Saturday, 29 June 2013

Barcelona - Sant Joan Festival

Sant Joan is the biggest, wildest and craziest party in Barcelona. It celebrates what is called the Summer Solstice in England, the shortest night/longest day of the year. This is a pagan festival that was celebrated for hundreds of years and even though the Christian Church tried to put a stop to it nowadays the tradition is alive again. It is one of the most important celebrations in Catalonia.

There is a certain pastry that people eat on the night of Sant Joan, called ‘coca’. It’s a big flat cake and you can have it either with fruit or with pine seeds on top. The shops were full of them and I simply had to try it!

The Catalans also call this festival the ‘Night of fire’ as it is all about fire and fireworks. There is no central firework show in the city but people just buy their own form the many stalls set up for this reason throughout the city.

On the evening of the festival you could see many people like this couple: one holds a bag full of the Coca of Sant Joan, and the other’s bag is full of firework.

After all this you can imagine how much I have been looking forward to the evening. Paul wasn’t around so it was all down to me to fully experience the event. To make sure I’m in the thick of it I wanted to ask all the expats about the best place to see it. When I asked the question on the ‘Hungarians in Barcelona’ Facebook site I was very surprised to see the two replies I got: ‘Everywhere but here’ and ‘there’s a nuclear bunker about 42km out of the city, that’s the most optimal.’ They both got lots of likes from others. You can imagine how puzzled I was. Then I asked a friend I know from school to come with me to the beach because apparently that’s where everything goes crazy. He flatly refused saying it’s too dangerous, he’s not going there and I shouldn’t either.

I really didn’t understand what’s going on but I decided that I would believe him so I gave up on that idea. We decided to go up on the side of Tibidabo mountain to watch the fireworks but it looked like it was going to rain in the evening so in the end we decided to stay in Grácia and wander around the streets.

From a few days before I could hear a firecrackers here and there but during the afternoon it became relentless. I walked to Grácia from my house to see what was happening on the street. Wow. I understood everything and I was suddenly very happy that I didn’t go to the beach. Firecrackers were banging everywhere, kids setting off fireworks in every corner while you can hear the ambulance wailing constantly in the background.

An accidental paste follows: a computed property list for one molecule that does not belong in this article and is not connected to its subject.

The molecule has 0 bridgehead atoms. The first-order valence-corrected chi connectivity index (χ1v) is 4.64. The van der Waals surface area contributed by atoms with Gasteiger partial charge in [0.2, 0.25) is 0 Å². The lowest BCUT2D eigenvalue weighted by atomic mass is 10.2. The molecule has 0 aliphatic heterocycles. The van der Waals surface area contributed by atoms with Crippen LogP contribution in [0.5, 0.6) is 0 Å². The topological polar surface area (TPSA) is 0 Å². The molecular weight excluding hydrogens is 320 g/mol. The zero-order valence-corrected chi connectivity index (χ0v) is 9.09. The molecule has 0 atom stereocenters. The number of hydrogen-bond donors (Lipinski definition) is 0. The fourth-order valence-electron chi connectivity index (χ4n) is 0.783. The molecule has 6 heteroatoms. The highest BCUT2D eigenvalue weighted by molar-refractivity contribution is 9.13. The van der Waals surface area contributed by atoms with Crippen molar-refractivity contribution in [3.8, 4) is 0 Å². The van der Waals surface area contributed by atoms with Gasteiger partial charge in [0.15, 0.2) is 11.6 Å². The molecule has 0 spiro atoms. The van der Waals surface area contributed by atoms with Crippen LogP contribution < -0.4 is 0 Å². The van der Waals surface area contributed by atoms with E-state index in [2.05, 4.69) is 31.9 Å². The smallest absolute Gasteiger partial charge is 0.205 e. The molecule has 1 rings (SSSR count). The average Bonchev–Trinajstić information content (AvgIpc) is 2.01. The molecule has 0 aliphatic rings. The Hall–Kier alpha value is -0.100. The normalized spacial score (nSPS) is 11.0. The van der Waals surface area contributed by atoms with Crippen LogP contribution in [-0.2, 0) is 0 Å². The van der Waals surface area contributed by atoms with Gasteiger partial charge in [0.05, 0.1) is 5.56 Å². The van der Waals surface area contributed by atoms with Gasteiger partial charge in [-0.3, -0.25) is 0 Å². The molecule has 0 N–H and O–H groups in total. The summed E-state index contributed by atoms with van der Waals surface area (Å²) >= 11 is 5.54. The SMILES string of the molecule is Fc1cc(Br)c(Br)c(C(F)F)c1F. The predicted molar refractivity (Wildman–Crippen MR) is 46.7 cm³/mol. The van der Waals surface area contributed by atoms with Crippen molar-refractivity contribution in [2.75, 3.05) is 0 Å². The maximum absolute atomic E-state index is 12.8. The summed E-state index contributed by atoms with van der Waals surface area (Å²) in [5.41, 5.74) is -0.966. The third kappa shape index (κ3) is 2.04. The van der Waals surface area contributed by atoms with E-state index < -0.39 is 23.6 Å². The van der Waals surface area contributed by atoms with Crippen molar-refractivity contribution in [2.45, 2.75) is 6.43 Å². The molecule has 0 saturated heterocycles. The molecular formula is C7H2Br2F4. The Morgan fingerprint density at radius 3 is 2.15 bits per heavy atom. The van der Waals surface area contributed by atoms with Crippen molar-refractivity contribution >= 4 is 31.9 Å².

These kids are wearing the Catalan separatist flags and one of them carried a torch. They were running through the streets, they only stopped here because of the red light. (I mean a real torch with real fire in a kid’s hand who was just over 10 years old and running around the streets with it!!)Not sure what was the significance of it all.

I got to Grácia safe and sound. We wondered around for a while then we heard drums. We followed the drummers to a little square. On the way we found this little gathering. The neighbours set up tables, brought food and drinks and were celebrating together.

We finally got to the square where all hell broke loose. The drummers made this huge bonfire, there was food and wine served and everybody, I mean literally everybody set off fireworks and the kids were running around under the fireworks waving sparklers around. We were standing next to the wall trying to be far away from all the bits that can fall us from the fireworks.

This is a (very bad) photo of an 8 year old (he seemed to be) who is setting off a firework while his parents proudly watch him from the side. The firework ended up in the tree above and everybody had to run.

We wandered over to another square where a live band was playing and kids were dancing, even though it was after midnight. This was a bit more civilized so we stayed here for a while.

All throughout the night the firecrackers were going on in the background, one louder than the other. I just couldn’t understand! By the time I got home it was 2.30 in the morning and they were still setting them off! Luckily I was too tired and fell asleep despite the deafening noise.

The next day was a public holiday in most places. It was a holiday for the street cleaners for sure. I went for a walk and the city was full of the remnants of the fireworks/firecrackers.

I think Sant Joan is not my favourite festival. I might just be too old for this. 

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